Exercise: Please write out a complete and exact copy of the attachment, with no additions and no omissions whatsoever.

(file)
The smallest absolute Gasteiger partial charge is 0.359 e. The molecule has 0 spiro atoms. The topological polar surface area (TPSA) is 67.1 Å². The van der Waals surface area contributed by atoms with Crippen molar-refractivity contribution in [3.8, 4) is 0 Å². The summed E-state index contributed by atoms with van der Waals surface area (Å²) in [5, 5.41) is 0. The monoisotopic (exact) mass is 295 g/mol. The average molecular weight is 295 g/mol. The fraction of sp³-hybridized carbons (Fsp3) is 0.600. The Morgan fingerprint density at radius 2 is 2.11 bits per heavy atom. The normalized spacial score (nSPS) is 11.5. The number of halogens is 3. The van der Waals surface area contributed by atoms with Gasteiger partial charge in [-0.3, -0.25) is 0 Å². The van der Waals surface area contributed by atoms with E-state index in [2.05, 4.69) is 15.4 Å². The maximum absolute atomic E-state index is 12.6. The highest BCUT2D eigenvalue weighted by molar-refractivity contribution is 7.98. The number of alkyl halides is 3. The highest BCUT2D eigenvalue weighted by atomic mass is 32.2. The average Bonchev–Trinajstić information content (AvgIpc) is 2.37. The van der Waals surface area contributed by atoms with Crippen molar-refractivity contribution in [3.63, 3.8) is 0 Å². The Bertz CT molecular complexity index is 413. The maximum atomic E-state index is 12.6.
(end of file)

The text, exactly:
The smallest absolute Gasteiger partial charge is 0.359 e. The molecule has 0 spiro atoms. The topological polar surface area (TPSA) is 67.1 Å². The van der Waals surface area contributed by atoms with Crippen molar-refractivity contribution in [3.8, 4) is 0 Å². The summed E-state index contributed by atoms with van der Waals surface area (Å²) in [5, 5.41) is 0. The monoisotopic (exact) mass is 295 g/mol. The average molecular weight is 295 g/mol. The fraction of sp³-hybridized carbons (Fsp3) is 0.600. The Morgan fingerprint density at radius 2 is 2.11 bits per heavy atom. The normalized spacial score (nSPS) is 11.5. The number of halogens is 3. The van der Waals surface area contributed by atoms with Gasteiger partial charge in [-0.3, -0.25) is 0 Å². The van der Waals surface area contributed by atoms with E-state index in [2.05, 4.69) is 15.4 Å². The maximum absolute atomic E-state index is 12.6. The highest BCUT2D eigenvalue weighted by molar-refractivity contribution is 7.98. The number of alkyl halides is 3. The highest BCUT2D eigenvalue weighted by atomic mass is 32.2. The average Bonchev–Trinajstić information content (AvgIpc) is 2.37. The van der Waals surface area contributed by atoms with Crippen molar-refractivity contribution in [3.63, 3.8) is 0 Å². The Bertz CT molecular complexity index is 413. The maximum atomic E-state index is 12.6.